Having thus found, as he thinks, a philosophic basis for his exegetical method, Pico proceeds to apply it to the Mosaic text with the utmost rigour and vigour. It would be tedious to follow him through all the minutiae of his elaborate and extraordinary interpretation. A few examples of his art will amply suffice; and we cannot do better than begin at the beginning. What, then, did Moses mean by "In the beginning"? The solution of this weighty problem Pico plainly regards as his greatest triumph, and accordingly reserves it for the closing chapter, when he introduces it with a mighty flourish of trumpets. These pregnant words, "In the beginning," contain, it appears, the following mystic sentence: "Pater in Filio et per Filium, principium et finem, sive quietem, creavit caput, ignem, et fundamentum magni hominis fœdere bono," which is elicited from them by various dexterous permutations and combinations of the letters which make up their Hebrew equivalent. The key to the interpretation of the sentence is found in the idea of the microcosm.

Man being the microcosm, the macrocosm, or universe, may be called "magnus homo," whose "caput," or head, is the supercelestial or intelligible world, while his "ignis," fire, or heart, is the celestial world or empyrean, and his "fundamentum," or base, the sublunary sphere, all which are bound together "fœdere bono," by ties of kinship and congruity. In plain English, then, the initial words of the first chapter of Genesis mean, according to Pico:--"The Father in the Son, and by the Son, who is the beginning and the end, or rest, created the head, the heart, and the lower parts of the great man fitly joined together;" and thus contain an implicit prophecy of the Christian dispensation.

After this splendid tour de force, everything else in Pico's exposition will seem tame and trivial. We may observe, however, that four being a square number, he finds in the fourth day an adumbration of the fullness of time in which Christ came to earth; in the sun, moon, and stars types of Christ, His Church, and His Apostles; in the waters under the firmament, which on the third day were gathered together unto one place, a type of the Gentiles; in the earth, a type of the Israelites; and in the fact that before the creation of the sun the waters produced nothing, and the earth little that was good, while after the sun had shone upon them they became fruitful abundantly of moving creatures, birds, and fishes, a prophecy of the spiritual revolution wrought by Christianity -- were not the Apostles fishers of men? and a plain, unmistakable proof that his exposition is no mere fancy, but solid truth. It is absurd to criticize such folly seriously, but it may be worth while to note in passing that Christ being according to Christian theology co-eternal with the Father, the creation of the sun serves but ill as a type of His advent.

Pico, however, is so little disturbed by this consideration, that he finds another type of Christ in another created object -- to wit, the firmament -- which, while separating the waters above it from those below, nevertheless unites them as every mean unites its extremes, and thus enables the former to fecundate the latter, as Christ enables the divine grace to descend upon man. At the same time, however, he is careful to affirm the orthodox position that Christ is the first begotten of every creature.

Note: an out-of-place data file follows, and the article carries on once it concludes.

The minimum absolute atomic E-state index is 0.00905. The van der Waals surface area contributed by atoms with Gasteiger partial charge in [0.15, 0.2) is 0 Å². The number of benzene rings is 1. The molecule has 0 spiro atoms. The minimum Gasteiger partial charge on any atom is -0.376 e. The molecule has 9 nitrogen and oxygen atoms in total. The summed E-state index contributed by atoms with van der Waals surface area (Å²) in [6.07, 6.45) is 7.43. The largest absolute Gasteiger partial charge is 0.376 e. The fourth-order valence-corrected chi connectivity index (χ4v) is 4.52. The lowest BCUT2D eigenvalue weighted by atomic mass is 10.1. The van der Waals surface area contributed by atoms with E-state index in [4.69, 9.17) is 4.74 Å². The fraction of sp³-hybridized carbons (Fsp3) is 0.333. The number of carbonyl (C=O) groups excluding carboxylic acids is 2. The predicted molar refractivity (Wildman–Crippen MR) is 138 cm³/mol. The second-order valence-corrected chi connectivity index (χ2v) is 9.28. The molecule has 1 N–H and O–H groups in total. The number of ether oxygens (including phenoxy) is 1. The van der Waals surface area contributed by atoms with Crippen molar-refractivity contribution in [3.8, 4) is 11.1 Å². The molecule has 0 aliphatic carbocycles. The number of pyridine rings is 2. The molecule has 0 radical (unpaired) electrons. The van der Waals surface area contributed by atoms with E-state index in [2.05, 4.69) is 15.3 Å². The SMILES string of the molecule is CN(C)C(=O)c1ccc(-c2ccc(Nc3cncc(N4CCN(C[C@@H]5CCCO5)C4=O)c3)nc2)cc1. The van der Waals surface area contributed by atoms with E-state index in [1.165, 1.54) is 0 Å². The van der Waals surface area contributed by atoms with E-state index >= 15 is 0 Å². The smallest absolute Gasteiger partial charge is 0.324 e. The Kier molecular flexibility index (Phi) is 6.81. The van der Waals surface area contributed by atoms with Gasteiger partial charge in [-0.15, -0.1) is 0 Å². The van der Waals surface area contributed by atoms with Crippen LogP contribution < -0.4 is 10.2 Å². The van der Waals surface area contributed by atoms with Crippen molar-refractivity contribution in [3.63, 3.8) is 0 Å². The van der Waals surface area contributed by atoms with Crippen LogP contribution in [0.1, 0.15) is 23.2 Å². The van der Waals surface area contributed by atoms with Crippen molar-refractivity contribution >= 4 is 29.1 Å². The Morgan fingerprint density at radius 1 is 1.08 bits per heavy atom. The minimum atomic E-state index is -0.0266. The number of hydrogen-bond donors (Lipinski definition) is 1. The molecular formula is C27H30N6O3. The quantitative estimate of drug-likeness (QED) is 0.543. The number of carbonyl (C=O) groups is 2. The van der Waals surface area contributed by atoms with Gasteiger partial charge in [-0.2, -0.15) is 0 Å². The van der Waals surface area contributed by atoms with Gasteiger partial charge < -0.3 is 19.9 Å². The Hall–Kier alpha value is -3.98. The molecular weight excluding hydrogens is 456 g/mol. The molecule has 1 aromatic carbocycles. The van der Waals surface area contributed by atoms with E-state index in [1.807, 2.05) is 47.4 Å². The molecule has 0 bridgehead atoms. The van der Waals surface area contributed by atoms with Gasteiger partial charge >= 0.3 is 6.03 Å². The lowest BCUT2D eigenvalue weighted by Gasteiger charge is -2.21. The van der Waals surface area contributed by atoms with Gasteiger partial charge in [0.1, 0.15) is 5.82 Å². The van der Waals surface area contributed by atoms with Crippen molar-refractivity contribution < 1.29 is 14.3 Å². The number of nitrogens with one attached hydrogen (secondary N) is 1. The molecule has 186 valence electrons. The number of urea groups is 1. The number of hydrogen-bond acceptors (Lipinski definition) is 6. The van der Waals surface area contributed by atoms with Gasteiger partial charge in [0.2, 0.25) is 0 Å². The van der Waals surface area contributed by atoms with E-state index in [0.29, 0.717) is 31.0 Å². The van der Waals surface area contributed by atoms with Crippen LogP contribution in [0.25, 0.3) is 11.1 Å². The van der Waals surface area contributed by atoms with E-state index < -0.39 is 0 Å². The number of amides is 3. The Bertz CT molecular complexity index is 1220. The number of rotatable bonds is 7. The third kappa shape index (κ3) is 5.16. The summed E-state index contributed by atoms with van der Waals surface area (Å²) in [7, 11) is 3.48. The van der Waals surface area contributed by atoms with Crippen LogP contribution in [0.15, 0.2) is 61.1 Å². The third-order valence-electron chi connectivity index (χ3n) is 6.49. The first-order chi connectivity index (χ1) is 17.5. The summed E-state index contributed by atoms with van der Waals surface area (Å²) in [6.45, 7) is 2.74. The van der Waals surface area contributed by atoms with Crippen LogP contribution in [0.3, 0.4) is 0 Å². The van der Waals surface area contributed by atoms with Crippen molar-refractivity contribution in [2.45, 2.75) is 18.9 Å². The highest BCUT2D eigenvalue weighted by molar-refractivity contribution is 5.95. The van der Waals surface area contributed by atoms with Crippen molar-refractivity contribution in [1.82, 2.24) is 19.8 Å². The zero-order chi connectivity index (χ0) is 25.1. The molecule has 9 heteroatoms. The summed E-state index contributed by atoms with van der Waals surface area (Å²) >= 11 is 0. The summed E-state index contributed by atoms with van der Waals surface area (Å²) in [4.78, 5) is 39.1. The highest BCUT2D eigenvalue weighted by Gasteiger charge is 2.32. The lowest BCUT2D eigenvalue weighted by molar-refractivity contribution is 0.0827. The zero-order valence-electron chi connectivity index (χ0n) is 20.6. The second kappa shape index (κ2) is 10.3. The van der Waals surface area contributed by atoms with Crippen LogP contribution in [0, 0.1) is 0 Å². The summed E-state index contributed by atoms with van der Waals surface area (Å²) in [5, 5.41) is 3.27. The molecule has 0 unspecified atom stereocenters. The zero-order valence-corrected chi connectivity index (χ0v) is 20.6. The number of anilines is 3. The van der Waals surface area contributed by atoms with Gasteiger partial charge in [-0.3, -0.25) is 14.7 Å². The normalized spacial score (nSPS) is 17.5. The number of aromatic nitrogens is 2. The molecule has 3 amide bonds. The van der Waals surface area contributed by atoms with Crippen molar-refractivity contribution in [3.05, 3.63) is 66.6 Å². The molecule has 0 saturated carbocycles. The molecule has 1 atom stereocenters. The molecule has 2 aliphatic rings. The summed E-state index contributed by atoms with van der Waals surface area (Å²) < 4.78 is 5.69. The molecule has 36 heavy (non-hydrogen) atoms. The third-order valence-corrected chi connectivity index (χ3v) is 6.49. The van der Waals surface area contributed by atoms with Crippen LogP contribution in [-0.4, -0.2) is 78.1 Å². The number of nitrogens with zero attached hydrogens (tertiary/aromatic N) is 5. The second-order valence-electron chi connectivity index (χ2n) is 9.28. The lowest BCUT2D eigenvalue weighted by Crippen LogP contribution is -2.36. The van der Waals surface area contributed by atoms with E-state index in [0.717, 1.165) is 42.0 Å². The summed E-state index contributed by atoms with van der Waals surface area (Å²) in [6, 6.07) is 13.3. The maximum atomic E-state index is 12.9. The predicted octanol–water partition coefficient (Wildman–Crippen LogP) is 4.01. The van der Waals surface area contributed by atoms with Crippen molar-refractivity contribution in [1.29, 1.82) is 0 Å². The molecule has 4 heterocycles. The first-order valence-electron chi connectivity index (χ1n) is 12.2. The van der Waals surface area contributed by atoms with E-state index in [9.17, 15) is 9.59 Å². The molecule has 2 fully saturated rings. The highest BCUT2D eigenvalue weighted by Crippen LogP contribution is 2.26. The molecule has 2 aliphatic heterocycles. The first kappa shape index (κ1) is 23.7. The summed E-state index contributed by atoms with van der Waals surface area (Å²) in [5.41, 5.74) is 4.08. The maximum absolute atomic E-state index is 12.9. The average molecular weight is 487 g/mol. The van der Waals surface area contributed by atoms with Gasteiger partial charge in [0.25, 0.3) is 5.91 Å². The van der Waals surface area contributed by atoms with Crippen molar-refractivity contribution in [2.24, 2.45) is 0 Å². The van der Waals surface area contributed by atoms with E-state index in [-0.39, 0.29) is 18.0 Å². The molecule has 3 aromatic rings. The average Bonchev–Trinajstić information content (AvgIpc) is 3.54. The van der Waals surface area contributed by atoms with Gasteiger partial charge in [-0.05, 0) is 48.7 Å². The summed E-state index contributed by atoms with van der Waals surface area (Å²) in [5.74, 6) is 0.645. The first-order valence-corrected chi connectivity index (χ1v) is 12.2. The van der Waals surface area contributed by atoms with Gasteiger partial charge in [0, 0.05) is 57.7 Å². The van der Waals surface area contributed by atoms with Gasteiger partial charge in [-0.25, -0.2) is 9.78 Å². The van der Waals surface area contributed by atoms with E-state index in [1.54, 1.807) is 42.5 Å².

Such are some of the meanings which Pico finds in the Mosaic text when interpreting it of the creation of the intelligible or super-celestial sphere. The same terms have, of course, quite different imports when applied to the creation of the other spheres. Thus, in relation to the sublunary sphere, "heaven" means efficient cause, "the earth" matter, and "the waters" on the face of which the Spirit of God moved, the accidents of matter.

But the reader has probably had already far too much of these absurdities, which, however, when due allowance has been made for the differences of the times, are perhaps hardly grosser than some of the ingenious attempts by which more recent writers have sought to reconcile Genesis with modern science.

It is time, however, to take a glance at the treatise "De Ente et Uno." This little tractate purports to be an essay towards the reconciliation of Plato and Aristotle -- an essentially hopeless undertaking, on which Porphyry had long before spent his strength for nought. We may therefore spare ourselves the trouble of even asking how far Pico is successful. The interest of the treatise consists in the insight which it affords into Pico's own views of the nature of God and His relation to the world. It is, in fact, a chapter, and by no means an unimportant chapter, in the long dialectic on the nature of universals and their relation to particulars, which formed the staple of mediæval thought. All cultivated people have heard of this great debate, but few have any clear idea of the issues involved in it, and why so many subtle and ingenious thinkers spent their best energies upon it. Nay, it is sometimes contemptuously dismissed by those who should know better as mere piece of frivolous logomachy. In truth, however, this apparently barren controversy was big with the most momentous of all the problems with which the human mind can concern itself -- first, "Utrum sit Deus"-- whether God exist? second, if He exist, in what way His relation to the universe is to be understood -- whether in the way of a transcendent cause or an immanent principle, or in both ways at once?